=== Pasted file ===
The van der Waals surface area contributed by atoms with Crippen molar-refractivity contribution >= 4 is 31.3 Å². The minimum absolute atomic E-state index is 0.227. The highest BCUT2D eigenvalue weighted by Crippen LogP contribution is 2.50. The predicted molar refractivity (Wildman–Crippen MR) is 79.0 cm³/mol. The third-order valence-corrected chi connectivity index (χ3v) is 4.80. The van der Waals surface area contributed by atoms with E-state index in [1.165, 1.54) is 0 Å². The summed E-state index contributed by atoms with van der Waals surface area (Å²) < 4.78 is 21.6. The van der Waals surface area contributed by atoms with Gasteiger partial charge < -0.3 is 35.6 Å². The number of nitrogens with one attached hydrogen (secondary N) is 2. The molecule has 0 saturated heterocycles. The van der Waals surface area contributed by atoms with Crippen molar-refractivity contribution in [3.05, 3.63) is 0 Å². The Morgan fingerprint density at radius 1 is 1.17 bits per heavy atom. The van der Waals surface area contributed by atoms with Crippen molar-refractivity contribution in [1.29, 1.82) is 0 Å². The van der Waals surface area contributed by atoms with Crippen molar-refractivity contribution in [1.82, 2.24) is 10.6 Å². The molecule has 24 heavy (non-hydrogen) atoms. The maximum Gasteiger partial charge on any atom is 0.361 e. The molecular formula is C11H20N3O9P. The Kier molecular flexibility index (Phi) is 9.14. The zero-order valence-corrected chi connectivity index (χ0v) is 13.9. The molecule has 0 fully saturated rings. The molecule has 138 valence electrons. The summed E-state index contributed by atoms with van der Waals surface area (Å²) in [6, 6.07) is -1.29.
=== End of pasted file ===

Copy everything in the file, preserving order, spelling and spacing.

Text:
The van der Waals surface area contributed by atoms with Crippen molar-refractivity contribution >= 4 is 31.3 Å². The minimum absolute atomic E-state index is 0.227. The highest BCUT2D eigenvalue weighted by Crippen LogP contribution is 2.50. The predicted molar refractivity (Wildman–Crippen MR) is 79.0 cm³/mol. The third-order valence-corrected chi connectivity index (χ3v) is 4.80. The van der Waals surface area contributed by atoms with E-state index in [1.165, 1.54) is 0 Å². The summed E-state index contributed by atoms with van der Waals surface area (Å²) < 4.78 is 21.6. The van der Waals surface area contributed by atoms with Gasteiger partial charge < -0.3 is 35.6 Å². The number of nitrogens with one attached hydrogen (secondary N) is 2. The molecule has 0 saturated heterocycles. The van der Waals surface area contributed by atoms with Crippen molar-refractivity contribution in [3.05, 3.63) is 0 Å². The Morgan fingerprint density at radius 1 is 1.17 bits per heavy atom. The van der Waals surface area contributed by atoms with Crippen molar-refractivity contribution in [1.29, 1.82) is 0 Å². The van der Waals surface area contributed by atoms with Crippen molar-refractivity contribution in [1.82, 2.24) is 10.6 Å². The molecule has 24 heavy (non-hydrogen) atoms. The maximum Gasteiger partial charge on any atom is 0.361 e. The molecular formula is C11H20N3O9P. The Kier molecular flexibility index (Phi) is 9.14. The zero-order valence-corrected chi connectivity index (χ0v) is 13.9. The molecule has 0 fully saturated rings. The molecule has 138 valence electrons. The summed E-state index contributed by atoms with van der Waals surface area (Å²) in [6, 6.07) is -1.29.